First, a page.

Man attacked by ET while bear hunting with bow ♦️ Extraterrestrial movies ♦️ Donald Schrum


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A chilling plot for extraterrestrial movies would include the man attacked by ET while bear hunting with bow. Donald Schrum had no time to hunt in the summer of 1964. He had a family to support, and the 28 year old painter was looking for a better job. He was very lucky, when he got hired at the local industrial plant. On September 5th he felt he could take the time to bowhunt a black bear. However the hunter would soon become the hunted.

Bears would be in season for only five more days, for hunters using archery. Don Schrum, his friend Vince Alvarez, and a friend of Vince's, formed the hunting party. In the Tahoe National Forest of California they stopped first at the Ranger Station at "Big Bend", where they applied for a camp fire permit. After setting up camp, the three men separated, in search of prey.

At the end of a long day, Don was returning to the campsite. It was getting dark, and he would never be able to return through the forest at night. As a bear hunter, Schrum was acutely aware that he must avoid the bear he had been tracking. He climbed a pine tree, settling onto a large branch. He had a military nylon belt, which he looped around an overhanging branch as a safety rope, intending to sleep safely above all predators.

It was cold. The weather man on television had predicted a high of 65 degrees and a low of 36 degrees. He noticed a point of light over a faraway ridge, which at first he thought was a helicopter. When his friends realized he was missing, they must have backtracked to the Ranger Station, and a helicopter must have been called in for search and rescue. When in the wilderness, Schrum always carried a couple boxes of matches. He climbed back down the tree, and started a signal fire.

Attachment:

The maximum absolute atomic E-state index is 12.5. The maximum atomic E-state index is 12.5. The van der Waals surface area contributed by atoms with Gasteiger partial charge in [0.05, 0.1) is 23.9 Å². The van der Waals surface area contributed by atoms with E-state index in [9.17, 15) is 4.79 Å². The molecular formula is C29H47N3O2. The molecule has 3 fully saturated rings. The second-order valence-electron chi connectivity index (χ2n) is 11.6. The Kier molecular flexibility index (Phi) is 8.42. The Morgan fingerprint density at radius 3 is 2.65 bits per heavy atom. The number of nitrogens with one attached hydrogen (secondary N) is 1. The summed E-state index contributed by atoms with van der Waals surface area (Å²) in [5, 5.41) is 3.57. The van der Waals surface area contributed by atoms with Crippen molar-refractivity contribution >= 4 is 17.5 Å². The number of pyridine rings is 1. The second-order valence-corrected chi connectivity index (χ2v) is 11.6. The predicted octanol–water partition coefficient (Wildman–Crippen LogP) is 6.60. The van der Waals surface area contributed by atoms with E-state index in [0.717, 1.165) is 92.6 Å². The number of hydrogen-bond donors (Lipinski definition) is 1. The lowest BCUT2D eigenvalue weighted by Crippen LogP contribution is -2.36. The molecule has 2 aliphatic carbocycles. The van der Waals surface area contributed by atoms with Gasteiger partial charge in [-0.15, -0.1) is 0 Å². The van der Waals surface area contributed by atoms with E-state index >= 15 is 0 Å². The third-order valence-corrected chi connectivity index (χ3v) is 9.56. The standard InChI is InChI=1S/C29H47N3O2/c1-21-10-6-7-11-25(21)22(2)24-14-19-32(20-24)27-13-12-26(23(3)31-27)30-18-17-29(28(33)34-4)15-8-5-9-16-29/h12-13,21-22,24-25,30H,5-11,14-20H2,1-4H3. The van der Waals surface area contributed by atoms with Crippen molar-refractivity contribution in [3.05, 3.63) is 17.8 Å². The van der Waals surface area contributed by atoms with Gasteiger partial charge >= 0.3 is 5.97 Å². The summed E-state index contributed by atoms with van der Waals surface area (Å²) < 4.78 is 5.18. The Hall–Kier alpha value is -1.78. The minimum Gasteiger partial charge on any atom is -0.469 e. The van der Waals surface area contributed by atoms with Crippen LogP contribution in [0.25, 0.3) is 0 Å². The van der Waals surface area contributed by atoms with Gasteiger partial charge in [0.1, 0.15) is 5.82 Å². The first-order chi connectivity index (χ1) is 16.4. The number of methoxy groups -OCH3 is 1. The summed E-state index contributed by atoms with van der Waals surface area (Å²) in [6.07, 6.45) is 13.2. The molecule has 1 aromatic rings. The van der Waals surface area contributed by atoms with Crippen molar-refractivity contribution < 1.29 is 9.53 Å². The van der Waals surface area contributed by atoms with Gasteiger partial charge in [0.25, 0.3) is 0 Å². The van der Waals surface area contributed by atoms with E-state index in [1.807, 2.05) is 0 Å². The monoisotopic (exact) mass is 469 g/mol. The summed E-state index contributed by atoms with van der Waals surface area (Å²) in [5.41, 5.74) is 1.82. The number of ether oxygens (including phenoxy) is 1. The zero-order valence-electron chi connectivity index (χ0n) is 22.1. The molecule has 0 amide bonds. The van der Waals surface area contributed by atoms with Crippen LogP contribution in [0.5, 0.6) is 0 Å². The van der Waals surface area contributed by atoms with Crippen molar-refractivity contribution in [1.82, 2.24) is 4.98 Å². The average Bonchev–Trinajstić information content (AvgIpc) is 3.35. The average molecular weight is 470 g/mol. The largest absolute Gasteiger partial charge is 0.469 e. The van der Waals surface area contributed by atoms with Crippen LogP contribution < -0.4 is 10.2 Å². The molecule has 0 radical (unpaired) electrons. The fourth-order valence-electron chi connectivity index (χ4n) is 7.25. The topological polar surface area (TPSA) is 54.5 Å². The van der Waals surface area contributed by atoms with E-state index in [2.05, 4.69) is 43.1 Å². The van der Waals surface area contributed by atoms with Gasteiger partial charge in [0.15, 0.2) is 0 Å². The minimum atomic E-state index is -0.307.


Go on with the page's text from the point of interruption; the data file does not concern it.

The distant light began to head his way. It stopped overhead, hovering, without making any sound, just like in extraterrestrial movies. This was not a helicopter. Schrum got scared, and scrambled up the pine tree again. The unidentified flying object was huge, shaped like a cigar, and it was as long as a ten story building is tall. He saw a lighted launch bay open in the side of the craft, which ejected a small scout ship. The scout ship appeared to land a short distance away in the forest.

He soon heard noises in the same direction, as if something was making its way through the brush. Two humanoids emerged from dense foliage. Despite the camouflage Donald was wearing, they looked directly up at him. They wore silver suits. Their eyes were as big as the lenses of welding goggles. He could hear them talking. Their language sounded like the hooting of an owl, or the cooing of a dove.

The third member of the alien party then appeared. It was bigger than the humanoids, and its eyes were glowing orange. It moved in such a stilted manner that Schrum could think of only one word to describe it... robot. One of the humanoids began to climb the tree. They wanted to capture him, but he did not want to kill anything resembling a man. He struck a match, took off his hat, and set it on fire, dropping it, and hoping it would hit the alien. Both humanoids retreated to the edge of the brush. Yet when the fire sputtered out, they came back.

He had only three arrows remaining in his quiver, but at short range, Donald's 60 pound bow would give an arrow the velocity of a rifle round. He shot at the robot. The arrows failed to penetrate the chest, but sparks flew, and it stumbled back. Three times, the robot regained its balance. Then it approached the base of the tree. A vapor like steam arose from its mouth. When the vapor reached Donald Schrum, he lost consciousness. When he awoke, it was daylight, and the aliens were gone.

Blue Book investigators called it the "bow and arrow case" but the full details were not released to the public for fifty years, because that industrial plant where Donald Schrum was newly hired, was a missile factory... the defense contractor Aerojet, in Sacramento. Schrum worked where they manufactured Polaris and Titan missiles, and he did not want to lose his job. Other than interviews with UFO investigators working for the Air Force, the only witness in the case, kept quiet. Hollywood has yet to adapt this account as one of its extraterrestrial movies.

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